The new 7th edition of "Zoology" continues to offer students an introductory general zoology text that is manageable in size and adaptable to a variety of course formats. It is a principles-oriented text written for the non-majors or the combined course, presented at the freshman and sophomore level. "Zoology is organized into three parts". Part One covers the common life processes, including cell and tissue structure and function, the genetic basis of evolution, and the evolutionary and ecological principles that unify all life. Part Two is the survey of protists and animals, emphasizing evolutionary and ecological relationships, aspects of animal organization that unite major animal phyla, and animal adaptations. Part Three covers animal form and function using a comparative approach. This approach includes descriptions and full-color artwork that depict evolutionary changes in the structure and function of selected organ systems.
- Paperback | 607 pages
- 228.6 x 271.8 x 22.9mm | 1,338.11g
- 01 Aug 2006
- McGraw-Hill Education - Europe
- McGraw Hill Higher Education
- London, United States
- 7th Revised edition
- Illustrations (chiefly col.), col. maps
Table of contents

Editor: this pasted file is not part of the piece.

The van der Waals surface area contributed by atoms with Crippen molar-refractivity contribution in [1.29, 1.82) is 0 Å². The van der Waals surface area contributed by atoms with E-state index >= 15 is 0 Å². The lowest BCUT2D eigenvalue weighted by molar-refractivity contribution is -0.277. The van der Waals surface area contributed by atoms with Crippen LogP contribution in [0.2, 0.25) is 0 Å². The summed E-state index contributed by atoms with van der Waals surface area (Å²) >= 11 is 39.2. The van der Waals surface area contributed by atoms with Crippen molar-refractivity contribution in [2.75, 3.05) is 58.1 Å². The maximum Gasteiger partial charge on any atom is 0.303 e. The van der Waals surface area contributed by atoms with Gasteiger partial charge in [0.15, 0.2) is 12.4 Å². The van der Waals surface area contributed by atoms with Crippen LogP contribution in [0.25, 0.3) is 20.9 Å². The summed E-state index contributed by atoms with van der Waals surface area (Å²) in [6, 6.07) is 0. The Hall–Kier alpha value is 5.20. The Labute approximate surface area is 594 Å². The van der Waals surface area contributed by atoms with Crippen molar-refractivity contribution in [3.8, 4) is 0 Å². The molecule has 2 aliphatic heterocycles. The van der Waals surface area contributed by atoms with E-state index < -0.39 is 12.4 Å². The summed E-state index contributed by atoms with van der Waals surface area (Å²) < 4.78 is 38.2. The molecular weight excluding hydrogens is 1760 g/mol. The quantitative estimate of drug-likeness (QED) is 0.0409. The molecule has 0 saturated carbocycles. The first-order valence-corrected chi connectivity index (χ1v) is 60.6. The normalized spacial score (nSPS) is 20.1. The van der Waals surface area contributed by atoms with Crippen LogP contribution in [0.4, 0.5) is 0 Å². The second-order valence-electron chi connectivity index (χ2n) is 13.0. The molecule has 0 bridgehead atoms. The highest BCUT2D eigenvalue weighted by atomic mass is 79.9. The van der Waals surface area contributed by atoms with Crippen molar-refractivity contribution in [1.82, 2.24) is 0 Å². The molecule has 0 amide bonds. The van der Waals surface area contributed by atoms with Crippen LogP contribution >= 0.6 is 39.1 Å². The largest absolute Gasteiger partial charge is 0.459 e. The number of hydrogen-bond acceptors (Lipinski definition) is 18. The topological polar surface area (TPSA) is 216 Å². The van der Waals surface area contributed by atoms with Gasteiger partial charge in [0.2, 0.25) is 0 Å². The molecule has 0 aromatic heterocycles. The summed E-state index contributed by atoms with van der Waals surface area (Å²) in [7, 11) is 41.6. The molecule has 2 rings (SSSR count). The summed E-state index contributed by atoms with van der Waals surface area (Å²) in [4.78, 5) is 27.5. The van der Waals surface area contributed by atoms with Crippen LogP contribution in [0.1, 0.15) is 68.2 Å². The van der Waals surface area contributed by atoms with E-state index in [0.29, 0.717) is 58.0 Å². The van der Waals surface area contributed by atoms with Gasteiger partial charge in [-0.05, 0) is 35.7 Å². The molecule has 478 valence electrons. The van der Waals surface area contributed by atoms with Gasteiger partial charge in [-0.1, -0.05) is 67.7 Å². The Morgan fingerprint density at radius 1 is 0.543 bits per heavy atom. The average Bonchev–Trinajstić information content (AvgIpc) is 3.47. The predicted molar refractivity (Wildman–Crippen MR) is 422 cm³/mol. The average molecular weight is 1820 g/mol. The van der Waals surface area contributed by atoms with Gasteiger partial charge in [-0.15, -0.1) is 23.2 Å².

Part One Biological Principles1 Zoology: An Ecological and Evolutionary Perspective2 Cells, Tissues, Organs, and Organ Systems of Animals3 Cell Division and Inheritance4 Evolution: History and Evidence5 Evolution and Gene Frequencies6 Ecology: Preserving the Animal KingdomPart Two Animal-Like Protists and Animalia7 Animal Classification, Phylogeny, and Organization8 Animal-like Protists: The Protozoa9 Multicellular and Tissue Levels of Organization10 The Triploblastic, Acoelomate Body Plan11 The Pseudocoelomate Body Plan: Aschelminths12 Molluscan Success13 Annelida: The Metameric Body Form14 The Arthropods: Blueprint for Success15 The Hexapods and Myriapods: Terrestrial Triumphs16 The Echinoderms17 Hemichordata and Invertebrate Chordates18 The Fishes: Vertebrate Success in Water19 Amphibians: The First Terrestrial Vertebrates20 Reptiles: The First Amniotes21 Birds: Reptiles by Another Name22 Mammals: Specialized Teeth, Hair Endothermy, and ViviparityPart Three Form and Function: A Comparative Perspective23 Protection, Support, and Movement24 Communication I: Nervous and Sensory Systems25 Communication II: The Endocrine System and Chemical Messengers26 Circulation and Gas Exchange27 Nutrition and Digestion28 Temperature and Body Fluid Regulation29 Reproduction and Development30 The Chemical Basis of Animal Life31 Energy and Enzymes: Life's Driving and Controlling Forces32 How Animals Harvest Energy Stored in Nutrients33 Embryology34 Animal Behavior
About Stephen A. Miller
Stephen Miller currently teaches courses in Zoology, Biology and Invertebrate Zoology at The College of the Ozarks, Lookout Point, MO (Branson). He is also the author of General Zoology Lab Manual, 3e. John Harley teaches Anatomy & Physiology and General Biology at Eastern Kentucky University, Richmond, KY and is also co-author of Prescott/Harley/Klein Microbiology and the ASM Microbial Telecourse Study Guide.